Just a few years ago, conversations about artificial intelligence (AI) ethics and policy were limited to a very specific community of academics and enthusiasts, and perhaps a marginal few in the circle of avant garde policy-makers. Today, with rapid advancements in the field and a growing awareness of the potential impacts – including disruptions in the labour market and the potential development of autonomous ‘killer robots’ – AI has become a topic of a larger and more urgent discussion.
From the perspective of government, the technology cuts across different sectors and raises unprecedented policy questions that require comprehensive, co-ordinated responses. AI – commonly defined as the capacity of a computer to perform operations analogous to learning and decision-making in humans – has increasingly become an arena for international competitiveness, and governments around the world have begun engaging in earnest.
While an existential clash of cultures may be an exaggerated assessment, a ‘fracture’ along the East-West divide has become increasingly evident and raises concerns about a growing schism between nations in approaching such powerful technology, which permeates borders. East Asian and Western states have demonstrated starkly differing approaches to AI, underscoring existing differences in terms of values and governance. This fracture could further the deterioration of the existing global order.
In the West, discussions about AI ethics and policy have been steeped in a broader debate about the nature of democracy and the future of the liberal order. The European Union has been proactive in promoting a co-ordinated response among its member states, with plans to develop a comprehensive AI strategy in the coming months. A report on AI by the European Group on Ethics in Science and Technologies entitled Ethical Principles and Democratic Prerequisites states that “key decisions on the regulation of AI development and application should be the result of democratic debate and public engagement.” It further states that the “rule of law, access to justice and the right to redress and a fair trial provide the necessary framework for ensuring the observance of human rights standards and potential AI-specific regulations.”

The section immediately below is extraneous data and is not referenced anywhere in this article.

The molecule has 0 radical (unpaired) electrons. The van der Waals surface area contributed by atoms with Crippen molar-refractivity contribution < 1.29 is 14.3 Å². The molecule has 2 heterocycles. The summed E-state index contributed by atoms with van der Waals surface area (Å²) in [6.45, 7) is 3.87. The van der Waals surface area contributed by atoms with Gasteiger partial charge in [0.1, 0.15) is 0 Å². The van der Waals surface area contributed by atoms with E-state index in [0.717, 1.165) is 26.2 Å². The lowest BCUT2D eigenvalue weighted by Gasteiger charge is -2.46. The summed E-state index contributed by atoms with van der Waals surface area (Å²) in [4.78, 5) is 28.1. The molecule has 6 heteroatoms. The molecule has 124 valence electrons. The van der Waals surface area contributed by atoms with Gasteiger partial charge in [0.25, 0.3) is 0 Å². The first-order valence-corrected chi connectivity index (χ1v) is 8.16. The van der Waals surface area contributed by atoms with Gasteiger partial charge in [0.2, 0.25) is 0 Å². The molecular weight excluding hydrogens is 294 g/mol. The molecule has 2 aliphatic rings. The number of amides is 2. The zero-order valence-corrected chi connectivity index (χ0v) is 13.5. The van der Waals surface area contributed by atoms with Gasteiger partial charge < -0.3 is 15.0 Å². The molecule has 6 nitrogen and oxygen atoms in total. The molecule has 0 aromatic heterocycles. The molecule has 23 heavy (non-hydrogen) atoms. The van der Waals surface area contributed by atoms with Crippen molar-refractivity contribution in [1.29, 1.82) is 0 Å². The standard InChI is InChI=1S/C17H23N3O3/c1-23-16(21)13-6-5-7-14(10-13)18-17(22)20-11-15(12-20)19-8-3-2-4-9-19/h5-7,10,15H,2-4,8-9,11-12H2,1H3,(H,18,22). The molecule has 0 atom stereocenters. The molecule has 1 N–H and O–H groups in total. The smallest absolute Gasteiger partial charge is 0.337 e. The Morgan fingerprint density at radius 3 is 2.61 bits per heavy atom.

French President Emmanuel Macron, in his interview with Wired magazine on France's newly launched national AI initiative, highlighted the impact of AI on democratic processes, asserting that Europe has a responsibility to implement policies that protect democratic values. “Europe is the place where the DNA of democracy was shaped, and therefore I think Europe has to get to grips with what could become a big challenge for democracies,” he said.
Similarly, discussions on AI in Canada increasingly underscore the threats to democratic and liberal values. Université de Montréal has been running a series of public consultations in developing the Montreal Declaration of Responsible AI. The Declaration lists “democracy” as one of its seven principles, stating that “the development of AI should promote informed participation in public life, co-operation, and democratic debate.” Meanwhile, discussions at the Centre for International Governance Innovation (CIGI), which has been running essays by Canada’s leading experts on AI and data policy, feature democracy quite prominently.
AI governance is a relatively new topic, limited mostly to wealthier, Western states with AI research and development (R&D) and deployment capabilities. As such, while conversations on AI governance have started to proliferate, they primarily arise in Western-dominated settings: the OECD recently launched the Going Digital project, in which AI ethics and governance feature prominently, and the G7 will host a conference in Canada in the fall of 2018 to discuss a common vision for AI technology. However, the problem with these current initiatives is that they exclude China, a global AI player, and the particularities of East Asian states generally may be lost in these predominantly Western fora.